Sand and/or gravel mixed with water in the form of a slurry are lifted from the river bottom by means of dredging pumps connected to a suction pipe. The capacity of these pumps range from about 1,000 to 10,000 cubic meters per hour (m3 /h) of slurry having a volume concentration of solids ranging from about 8 to 20 percent, depending on the character of the soil being dredged. Such a comparatively low grade slurry has great kinetic energy as the speed of its motion through the pipes is 2 or more meters per second in order to avoid the deposition of the transported material, i.e. the clogging of the pipe. In most cases the gravel or the sand is loaded on vessels or barges of varying tonnage, and is transported to an unloading point. The loading of the sand and/or gravel is performed by pouring the slurry into the vessel's hold in which the gravel, as the useful cargo, is deposited, while the water, having served its purpose as the transportation medium, flows back into the river over the rim or through special overflow ports in the vessel's hold.
During the loading or unloading operation when the sand and gravel slurry is carried by means of pipes in accordance with prior art techniques, the following problems arise:
1. Because of the high kinetic energy of the slurry, it cannot be loaded on small capacity vessels or on standard cargo boats. Accordingly, high capacity dredgers can only use large specially built vessels, which create difficulties with regard to the economical use of available vessels and barges.
2. Because of the high kinetic energy of the slurry, part of the useful particulate material from the slurry fails to deposit and is carried back to the river. This results in a longer loading time of the vessel, i.e. a higher energy consumption per unit of useful material. Additionally, it is frequently impossible to load the vessel fully, so that besides the useful sand and/or gravel material, the vessels also contain appreciable amounts of useless water.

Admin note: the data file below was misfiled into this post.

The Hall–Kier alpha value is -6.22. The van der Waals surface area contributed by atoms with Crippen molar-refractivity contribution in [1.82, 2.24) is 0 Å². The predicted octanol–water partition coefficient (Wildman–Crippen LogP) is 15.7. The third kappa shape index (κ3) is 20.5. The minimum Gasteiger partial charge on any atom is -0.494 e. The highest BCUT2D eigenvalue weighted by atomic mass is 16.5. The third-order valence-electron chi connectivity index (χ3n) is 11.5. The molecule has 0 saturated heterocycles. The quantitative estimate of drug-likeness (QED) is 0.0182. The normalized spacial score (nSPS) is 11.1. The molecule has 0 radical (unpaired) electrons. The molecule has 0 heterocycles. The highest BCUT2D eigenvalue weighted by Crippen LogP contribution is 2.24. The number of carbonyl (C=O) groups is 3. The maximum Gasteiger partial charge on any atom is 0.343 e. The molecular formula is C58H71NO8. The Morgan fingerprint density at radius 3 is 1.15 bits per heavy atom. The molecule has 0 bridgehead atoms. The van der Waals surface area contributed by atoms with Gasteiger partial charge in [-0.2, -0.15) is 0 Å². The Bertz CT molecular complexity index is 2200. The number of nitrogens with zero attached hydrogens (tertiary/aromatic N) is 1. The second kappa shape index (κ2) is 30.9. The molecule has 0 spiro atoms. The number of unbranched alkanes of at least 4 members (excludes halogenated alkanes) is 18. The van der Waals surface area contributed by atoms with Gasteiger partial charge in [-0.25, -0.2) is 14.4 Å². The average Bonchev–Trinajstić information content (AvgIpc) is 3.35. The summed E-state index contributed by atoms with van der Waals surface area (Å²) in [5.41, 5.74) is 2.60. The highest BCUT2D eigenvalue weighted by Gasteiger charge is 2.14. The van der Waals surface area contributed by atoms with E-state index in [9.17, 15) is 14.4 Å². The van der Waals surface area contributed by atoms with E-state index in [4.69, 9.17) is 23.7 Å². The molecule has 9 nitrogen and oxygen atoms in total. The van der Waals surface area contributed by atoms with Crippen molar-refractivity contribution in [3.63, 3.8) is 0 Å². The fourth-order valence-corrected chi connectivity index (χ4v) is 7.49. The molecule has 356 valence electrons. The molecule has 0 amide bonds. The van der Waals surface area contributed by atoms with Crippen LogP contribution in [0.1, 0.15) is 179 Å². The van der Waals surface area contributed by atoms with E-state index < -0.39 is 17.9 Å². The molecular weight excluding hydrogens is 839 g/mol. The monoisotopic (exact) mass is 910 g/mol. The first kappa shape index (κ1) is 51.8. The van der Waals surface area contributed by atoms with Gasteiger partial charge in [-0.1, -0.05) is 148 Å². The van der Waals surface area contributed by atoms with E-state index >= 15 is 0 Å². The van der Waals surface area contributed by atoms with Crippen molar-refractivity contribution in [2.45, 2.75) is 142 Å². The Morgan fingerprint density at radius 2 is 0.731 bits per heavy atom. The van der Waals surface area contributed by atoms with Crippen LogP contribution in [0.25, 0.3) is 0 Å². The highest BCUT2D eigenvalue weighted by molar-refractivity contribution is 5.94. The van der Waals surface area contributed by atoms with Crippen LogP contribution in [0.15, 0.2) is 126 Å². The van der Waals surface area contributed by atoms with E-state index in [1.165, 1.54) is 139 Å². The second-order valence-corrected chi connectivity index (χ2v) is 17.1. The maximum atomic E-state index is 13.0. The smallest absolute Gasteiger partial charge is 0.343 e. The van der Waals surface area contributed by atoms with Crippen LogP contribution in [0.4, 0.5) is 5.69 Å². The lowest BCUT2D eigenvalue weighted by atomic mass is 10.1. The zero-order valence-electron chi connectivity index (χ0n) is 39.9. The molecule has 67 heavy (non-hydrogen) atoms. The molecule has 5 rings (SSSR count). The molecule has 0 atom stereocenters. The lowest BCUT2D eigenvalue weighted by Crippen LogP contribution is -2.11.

3. The useful particulate material deposited from the slurry also contains, in most cases, mud and other harmful components, and it is therefore necessary that it be washed before use in building projects, and this causes an appreciable increase in costs.
4. The water which carries the particulate material to the bank for embanking or for final use spreads the particulate material over a large area, so that considerable mechanization must be used. If the slurry were concentrated before leaving the suction pipe, i.e. if the water were separated from it, the need for such mechanization would be decreased considerably.
The object of this invention is a device by means of which the above shortcomings are removed.
The device of the present invention can also be used for separating other types of granulated material from a fluid flow and for the rough calibration thereof.
The device of the invention functions in such a way that the useful components (sand or gravel) are separated in a moist state or with a negligible percentage of water at one outlet from the continuously fed slurry and the useful particulate components are simultaneously washed. At another outlet, a continuous separation of the water which has served as the transportation medium of the particulate components is simultaneously carried out.
The device comprising the present invention is shown in the drawings for the separation of sand and/or gravel, wherein:
FIG. 1 is a diagrammatic fragmentary side elevational view of the device and a vessel being loaded;
FIG. 2 is a diagrammatic side elevational view of the separating section of the device shown in FIG. 1;
FIG. 3 is a plan view of the separating section shown in FIG. 2 and;
FIG. 4 is a diagrammatic plan view of a section of the device for reducing the kinetic energy of the slurry.
The device of the present invention comprises a part for reducing the kinetic energy, a part for separating the particulate material and water and a part for depositing the particulate material.
The part for reducing the kinetic energy comprises a breeches pipe 1 and a chamber 2 as best seen in FIG. 4. The breeches pipe 1 is made with radii in conformity with the hydrodynamic rules for the turning of a jet and as a function of the pipe diameter. Chamber 2 is formed as a box and its measurements depend upon the diameter D of pipe 1 and on the speed at which the slurry is transported. Chamber 2 has one or a plurality of discharge orifices 3 as shown in FIGS. 2 and 3.